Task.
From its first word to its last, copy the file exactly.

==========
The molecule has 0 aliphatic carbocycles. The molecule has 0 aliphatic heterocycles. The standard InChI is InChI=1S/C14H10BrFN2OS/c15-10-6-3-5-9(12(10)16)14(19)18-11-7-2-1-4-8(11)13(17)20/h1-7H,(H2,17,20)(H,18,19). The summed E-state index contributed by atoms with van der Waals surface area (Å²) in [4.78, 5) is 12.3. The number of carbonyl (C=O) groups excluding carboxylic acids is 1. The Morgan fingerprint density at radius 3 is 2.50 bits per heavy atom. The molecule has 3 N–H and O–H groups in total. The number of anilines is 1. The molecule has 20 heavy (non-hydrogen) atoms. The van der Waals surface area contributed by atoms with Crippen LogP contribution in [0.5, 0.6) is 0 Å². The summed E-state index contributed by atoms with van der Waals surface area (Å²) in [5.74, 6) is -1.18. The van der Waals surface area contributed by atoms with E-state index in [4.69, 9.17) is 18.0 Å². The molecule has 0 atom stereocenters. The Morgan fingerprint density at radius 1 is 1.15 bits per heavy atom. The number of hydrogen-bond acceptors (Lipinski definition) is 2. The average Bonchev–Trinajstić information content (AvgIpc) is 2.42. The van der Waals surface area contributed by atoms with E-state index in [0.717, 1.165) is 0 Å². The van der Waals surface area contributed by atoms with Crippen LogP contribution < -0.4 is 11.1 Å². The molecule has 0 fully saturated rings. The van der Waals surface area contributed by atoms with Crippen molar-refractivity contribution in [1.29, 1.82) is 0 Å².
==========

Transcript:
The molecule has 0 aliphatic carbocycles. The molecule has 0 aliphatic heterocycles. The standard InChI is InChI=1S/C14H10BrFN2OS/c15-10-6-3-5-9(12(10)16)14(19)18-11-7-2-1-4-8(11)13(17)20/h1-7H,(H2,17,20)(H,18,19). The summed E-state index contributed by atoms with van der Waals surface area (Å²) in [4.78, 5) is 12.3. The number of carbonyl (C=O) groups excluding carboxylic acids is 1. The Morgan fingerprint density at radius 3 is 2.50 bits per heavy atom. The molecule has 3 N–H and O–H groups in total. The number of anilines is 1. The molecule has 20 heavy (non-hydrogen) atoms. The van der Waals surface area contributed by atoms with Crippen LogP contribution in [0.5, 0.6) is 0 Å². The summed E-state index contributed by atoms with van der Waals surface area (Å²) in [5.74, 6) is -1.18. The van der Waals surface area contributed by atoms with E-state index in [4.69, 9.17) is 18.0 Å². The molecule has 0 atom stereocenters. The Morgan fingerprint density at radius 1 is 1.15 bits per heavy atom. The number of hydrogen-bond acceptors (Lipinski definition) is 2. The average Bonchev–Trinajstić information content (AvgIpc) is 2.42. The van der Waals surface area contributed by atoms with E-state index in [0.717, 1.165) is 0 Å². The van der Waals surface area contributed by atoms with Crippen LogP contribution < -0.4 is 11.1 Å². The molecule has 0 fully saturated rings. The van der Waals surface area contributed by atoms with Crippen molar-refractivity contribution in [1.29, 1.82) is 0 Å².